Understanding WHY you’re trying to choose the right HRIS system is a key question to answer. Until you’re able to clearly articulate why you believe an HRIS will benefit your company, and what you hope to get from it, the task may seem overwhelming. Answering the ‘why’ question for yourself will guide the analysis and decision-making process. If you believe an HRIS will save you a significant amount of time (and it will if you choose the right one), then you also want to think about who will be managing the HRIS. Is it someone or a group that is very tech-savvy? Will they be able to handle most of the setup themselves? Or will you be training people who are not particularly comfortable with new software, making simplicity a prime consideration? Answering the questions of who, what, when, and why will give you a substantial start on choosing the right HRIS system. However, the choices can still be daunting and you may want to speak to a professional who can help you analyze your company’s goals, and walk you through some of the most important features and benefits of HRIS systems that may be a good fit. If you have questions about benefits administration, you can always reach out to us here
Are you thinking about switching your company’s insurance agencies? If so, you’re likely wondering if the burden of making a change will be worth the benefits. First, you’ll need to decide if a change is truly worthwhile, and then you’ll want to evaluate how complicated it is to switch a company’s insurance agencies.
In terms of analyzing whether it’s time to switch your company’s insurance agencies, here are some questions to ask yourself and your team:
Do I trust the insurance agency I’m with now? If you cannot trust a company, that’s a significant sign it’s time to move on.
Am I getting timely responses when I have questions? Excellent account support, which starts with consistent, on-time responses to inquiries, is a must-have. If you are not getting good service now, you should not expect that will improve in the future.
Are my prices fair? If you feel as though you’re paying too much, especially for insurance or service that’s subpar, it’s smart to consider switching your company’s insurance agencies. Often times companies choose the status quo because they think a change is too complex to manage, but those companies may be missing out on notable savings and benefits.
Have I had any unfair rejection of claims? If you find that you or your team have had a claim rejected, and you do not think the reasoning is fair, consider this a warning of similar issues to come. When you and your insurance agency are not seeing eye-to-eye, it’s common for this to be an ongoing problem and not a one time issue.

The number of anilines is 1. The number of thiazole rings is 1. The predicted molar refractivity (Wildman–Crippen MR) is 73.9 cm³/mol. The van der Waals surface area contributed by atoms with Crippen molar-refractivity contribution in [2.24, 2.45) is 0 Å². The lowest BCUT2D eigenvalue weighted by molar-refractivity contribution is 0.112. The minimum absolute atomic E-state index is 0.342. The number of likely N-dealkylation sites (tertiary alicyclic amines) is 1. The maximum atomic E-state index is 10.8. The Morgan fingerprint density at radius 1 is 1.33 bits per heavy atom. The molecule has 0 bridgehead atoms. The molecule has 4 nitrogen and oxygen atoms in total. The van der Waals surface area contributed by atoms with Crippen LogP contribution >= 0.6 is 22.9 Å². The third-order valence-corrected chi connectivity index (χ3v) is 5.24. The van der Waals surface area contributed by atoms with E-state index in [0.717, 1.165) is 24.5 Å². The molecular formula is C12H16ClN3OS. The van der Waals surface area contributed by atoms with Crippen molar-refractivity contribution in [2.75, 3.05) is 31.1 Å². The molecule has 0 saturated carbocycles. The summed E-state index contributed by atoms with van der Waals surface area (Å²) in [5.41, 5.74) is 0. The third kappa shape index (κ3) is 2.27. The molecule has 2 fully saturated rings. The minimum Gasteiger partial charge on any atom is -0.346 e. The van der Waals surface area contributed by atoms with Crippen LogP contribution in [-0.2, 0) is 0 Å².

If the answers to these questions, or your own business instincts, indicate that a change may be in order, the next question for many is: How complicated is it to switch a company’s insurance agencies?
On one hand, you may think it will be fairly easy to switch insurance agencies because the new agency will be happy to have your business, and should help as much as possible with the onboarding process. On the other hand, there are potential pitfalls of switching your company’s insurance agencies that can make a positive change into a significant burden.
Here are some complications to look out for when you switch your company’s insurance agencies:
Lapsed coverage is a major risk. While it may sound relatively easy to drop one agency and start with another, if you don’t manage the timelines precisely, you risk a lapse in coverage. This mistake can range from annoying to catastrophic, depending on what happens during that lapse.
A mis-handled change can cost you money. Whether it’s a case of paying too much at the end of your contract, or being told that by your past agency that you owe additional fees, many business leaders find that one concern of switching a company’s insurance agencies is the question of ‘who’, ‘what’, ‘when’, and ‘how much’ in terms of cost.
Confusion and change in terms are possible. When you switch your company’s insurance agencies, you may run into problems where you’re not comparing apples to apples. Unless you’re well-versed in insurance terminology, policies, and contracts, you may end up with different coverage than you wanted or needed.
To mitigate the potential confusion and pitfalls of switching your company’s insurance agencies, you can choose to work with a partner who can ensure your interests are prioritized.
The partner will help you answer the most important questions to simplify the process of switching your company’s insurance agencies. They’ll work with you to understand your current coverage and think about what changes may be smart. The right expert can also listen to your frustrations about your current insurance agency, and can work out ways to ensure those same problems don’t arise after a switch. Having an expert in your corner allows you to have a ‘voice of reason’ to discuss concerns and goals with, knowing you’re getting sound advice instead of a sales pitch.
Benefit Leader is known for their ability to advocate for each company they work with and find those companies the best solutions in a wide range of areas. In addition to being experts, they will work with you to ensure every member of your team is educated about changes and improvements that are made.